Mercedes admits it squandered a potentially stellar Dutch Grand Prix result with its “completely wrong” strategy calls during the rain-hit start to the Zandvoort race.
In terms of pace, the W14 looked strong in the wet and mixed conditions at Zandvoort on Sunday – as evidenced both by its speed on the wet track after the restart and much earlier, by George Russell powering past Lando Norris on the third lap for what was then the lead of the race.
Even by then, however, its race was in deep trouble, as Mercedes had elected not to respond to rain arriving at the end of the opening lap, hoping instead it would either abate quickly enough or be light enough to forgo a switch to intermediate tyres.
This did not happen and, with the W14s among those floundering on a soaked track on slicks, Lewis Hamilton was called in on lap three and Russell followed him into the pits on the following tour.
When it then began to dry and they eventually had to pivot back to slicks, Hamilton and Russell found themselves in 16th and 18th.
“We didn’t anticipate how heavy the early shower was going to be,” acknowledged Mercedes trackside engineering director Andrew Shovlin.
“We stayed out catastrophically too long. Completely wrong. And that’s annoying because the car had great pace,” team principal Toto Wolff told Sky Sports F1.
The race did eventually give both opportunity to recover, with Hamilton taking sixth place and Russell having been on course to finish either right ahead (before pre-red flag contact with Yuki Tsunoda damaged his W14) or right behind (before what he described as a “racing incident” with Lando Norris effectively ended his race).
However, Russell’s focus in his post-race debrief was on that early-race execution above all.
“The race was over before it really got started,” he lamented.
“I think the information we had regarding the weather was totally wrong. We thought the rain was going to last for a couple of minutes – and it clearly lasted for longer. That was a real shame.
“As a team, we need to review, because… we’re getting the information coming in to us, and it was misjudged, the weather. It’s not anything to do with racing, engineering. It was clearly just a weather misinterpretation.
“And that ruined our afternoon.
“We really need to look into what happened, why the others decided to pit, what information they maybe had that we didn’t, and make sure we don’t make the same mistake again.”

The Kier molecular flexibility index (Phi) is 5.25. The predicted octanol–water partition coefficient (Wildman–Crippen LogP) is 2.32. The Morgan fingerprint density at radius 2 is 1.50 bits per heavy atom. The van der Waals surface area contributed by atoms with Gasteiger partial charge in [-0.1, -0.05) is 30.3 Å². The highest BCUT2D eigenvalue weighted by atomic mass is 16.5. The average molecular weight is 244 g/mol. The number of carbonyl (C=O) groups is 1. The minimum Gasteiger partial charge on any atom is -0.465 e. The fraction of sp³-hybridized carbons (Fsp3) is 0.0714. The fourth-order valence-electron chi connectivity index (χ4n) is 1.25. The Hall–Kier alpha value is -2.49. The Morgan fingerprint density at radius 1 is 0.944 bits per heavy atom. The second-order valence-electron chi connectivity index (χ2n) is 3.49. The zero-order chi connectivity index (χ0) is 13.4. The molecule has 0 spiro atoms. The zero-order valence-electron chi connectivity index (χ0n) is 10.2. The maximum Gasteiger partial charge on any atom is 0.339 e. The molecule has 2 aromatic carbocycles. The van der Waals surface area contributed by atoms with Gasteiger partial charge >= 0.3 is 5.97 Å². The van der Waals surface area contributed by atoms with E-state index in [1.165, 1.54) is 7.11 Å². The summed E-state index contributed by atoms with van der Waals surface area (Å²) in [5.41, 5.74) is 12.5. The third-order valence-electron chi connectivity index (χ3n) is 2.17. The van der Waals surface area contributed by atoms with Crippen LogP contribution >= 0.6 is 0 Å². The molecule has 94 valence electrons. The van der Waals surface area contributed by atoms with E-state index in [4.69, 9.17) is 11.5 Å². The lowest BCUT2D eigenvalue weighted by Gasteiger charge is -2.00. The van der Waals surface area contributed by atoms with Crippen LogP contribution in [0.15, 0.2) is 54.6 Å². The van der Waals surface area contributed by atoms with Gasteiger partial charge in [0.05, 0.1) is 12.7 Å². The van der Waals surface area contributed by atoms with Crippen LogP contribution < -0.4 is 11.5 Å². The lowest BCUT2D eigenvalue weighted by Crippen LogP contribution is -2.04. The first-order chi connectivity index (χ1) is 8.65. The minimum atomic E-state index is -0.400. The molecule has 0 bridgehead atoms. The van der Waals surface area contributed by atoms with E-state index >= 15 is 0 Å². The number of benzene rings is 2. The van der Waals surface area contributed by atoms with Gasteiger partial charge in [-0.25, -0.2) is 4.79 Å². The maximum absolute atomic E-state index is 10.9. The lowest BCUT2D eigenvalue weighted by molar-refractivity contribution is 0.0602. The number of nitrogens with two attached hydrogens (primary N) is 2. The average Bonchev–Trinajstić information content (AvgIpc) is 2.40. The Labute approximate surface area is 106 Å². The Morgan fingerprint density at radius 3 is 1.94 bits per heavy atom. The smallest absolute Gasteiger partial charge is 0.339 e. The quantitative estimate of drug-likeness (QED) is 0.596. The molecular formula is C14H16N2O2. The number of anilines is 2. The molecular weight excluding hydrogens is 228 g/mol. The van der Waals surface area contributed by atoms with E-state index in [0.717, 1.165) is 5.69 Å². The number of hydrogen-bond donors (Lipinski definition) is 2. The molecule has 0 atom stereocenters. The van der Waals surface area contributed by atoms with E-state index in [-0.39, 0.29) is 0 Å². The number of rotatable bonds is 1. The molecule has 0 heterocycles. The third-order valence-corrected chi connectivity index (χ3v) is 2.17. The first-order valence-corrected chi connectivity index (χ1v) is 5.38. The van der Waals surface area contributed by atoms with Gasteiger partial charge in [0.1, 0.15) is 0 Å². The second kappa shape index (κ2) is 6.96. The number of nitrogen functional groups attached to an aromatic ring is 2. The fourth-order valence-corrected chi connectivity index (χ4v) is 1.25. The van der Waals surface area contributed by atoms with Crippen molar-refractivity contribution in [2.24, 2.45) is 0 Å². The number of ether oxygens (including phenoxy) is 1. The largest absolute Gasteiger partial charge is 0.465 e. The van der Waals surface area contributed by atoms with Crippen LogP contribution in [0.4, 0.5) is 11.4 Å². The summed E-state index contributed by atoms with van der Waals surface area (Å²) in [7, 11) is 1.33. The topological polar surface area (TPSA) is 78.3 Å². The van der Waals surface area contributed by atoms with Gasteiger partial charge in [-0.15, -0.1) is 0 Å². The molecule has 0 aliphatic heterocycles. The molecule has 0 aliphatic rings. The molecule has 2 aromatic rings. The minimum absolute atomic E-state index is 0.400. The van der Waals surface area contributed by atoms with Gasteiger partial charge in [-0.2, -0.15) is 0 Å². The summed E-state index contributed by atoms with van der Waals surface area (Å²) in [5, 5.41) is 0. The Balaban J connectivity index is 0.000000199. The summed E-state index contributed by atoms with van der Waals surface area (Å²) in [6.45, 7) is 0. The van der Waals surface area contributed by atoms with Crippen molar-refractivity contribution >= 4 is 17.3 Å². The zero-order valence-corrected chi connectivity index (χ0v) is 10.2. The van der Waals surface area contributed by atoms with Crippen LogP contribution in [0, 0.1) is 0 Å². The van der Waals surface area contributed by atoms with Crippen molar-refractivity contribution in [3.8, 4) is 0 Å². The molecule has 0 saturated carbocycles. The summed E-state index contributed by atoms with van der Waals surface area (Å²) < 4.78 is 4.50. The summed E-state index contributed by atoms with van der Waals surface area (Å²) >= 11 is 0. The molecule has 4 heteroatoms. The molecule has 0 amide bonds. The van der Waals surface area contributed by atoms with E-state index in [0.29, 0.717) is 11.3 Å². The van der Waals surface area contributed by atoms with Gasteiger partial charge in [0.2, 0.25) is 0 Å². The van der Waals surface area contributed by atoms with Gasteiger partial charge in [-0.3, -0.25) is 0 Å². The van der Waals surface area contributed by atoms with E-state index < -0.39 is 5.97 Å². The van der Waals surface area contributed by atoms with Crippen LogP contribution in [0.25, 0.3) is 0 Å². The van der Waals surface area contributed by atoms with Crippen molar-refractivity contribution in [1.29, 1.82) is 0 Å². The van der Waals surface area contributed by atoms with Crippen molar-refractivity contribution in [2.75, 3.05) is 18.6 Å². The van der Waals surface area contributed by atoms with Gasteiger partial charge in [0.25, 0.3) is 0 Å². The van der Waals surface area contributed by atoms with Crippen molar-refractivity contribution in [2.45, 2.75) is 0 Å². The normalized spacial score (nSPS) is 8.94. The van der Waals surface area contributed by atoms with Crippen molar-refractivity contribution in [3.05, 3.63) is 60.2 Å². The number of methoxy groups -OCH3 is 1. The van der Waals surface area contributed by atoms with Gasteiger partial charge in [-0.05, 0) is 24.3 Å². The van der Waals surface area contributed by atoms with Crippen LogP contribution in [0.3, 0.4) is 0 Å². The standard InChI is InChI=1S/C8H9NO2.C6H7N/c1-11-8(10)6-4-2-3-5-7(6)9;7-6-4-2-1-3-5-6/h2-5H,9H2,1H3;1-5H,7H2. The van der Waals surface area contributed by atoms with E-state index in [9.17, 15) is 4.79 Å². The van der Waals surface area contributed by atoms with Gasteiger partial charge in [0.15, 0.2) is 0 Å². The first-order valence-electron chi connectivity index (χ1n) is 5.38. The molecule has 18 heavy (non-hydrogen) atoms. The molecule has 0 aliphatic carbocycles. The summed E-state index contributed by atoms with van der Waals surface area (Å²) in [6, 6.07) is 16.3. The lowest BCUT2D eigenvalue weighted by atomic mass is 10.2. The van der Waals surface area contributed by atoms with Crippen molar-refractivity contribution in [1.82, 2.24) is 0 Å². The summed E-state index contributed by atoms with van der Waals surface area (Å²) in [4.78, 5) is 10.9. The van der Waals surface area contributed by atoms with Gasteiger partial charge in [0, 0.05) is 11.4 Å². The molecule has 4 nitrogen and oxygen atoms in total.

Asked whether he could have made the call to pit himself, Russell added: “They told me it’s going to be two minutes, and I could manage for two minutes in those conditions.
“But it just got heavier and heavier and it lasted for 10 minutes.
“So, it’s a joint effort… it was a real shame, to be honest, that it happened this way. But, live and learn.”
Mercedes was not alone in getting the weather wrong – Haas was in a similar boat, Nico Hulkenberg saying his team was led astray by the rain being “advertised as a short shower”, even though team-mate Kevin Magnussen was among the first to pit for inters.
Hamilton said he had “same information” as Russell regarding the duration of that initial rain spell.
“We should have pitted, obviously, and we didn’t and we paid the price for that – and we did our best to come back.”
Wolff, for his part, was reasonably amenable to the idea that the performance of the cars softened the blow – but only to a point.
“I’d rather have good pace, a fast race car and a mediocre result. Even if it hurts,” he said.
“We saw at the end on the inter, George had Max’s [race winner Max Verstappen] pace and Lewis was very strong behind [Carlos] Sainz. We could have been much further ahead.
“But it’s still bittersweet because the result is just really bad and it could have been [great] but it doesn’t count in that sport.
“We will review thoroughly and the situation is never one person or one department.
“It is the communications between drivers, pitwall, strategy, ‘weather frog’ and then all of us taking decisions. And that was absolutely subpar from all of us and that includes me.
“It’s good when it hurts. When it stings, it sticks.”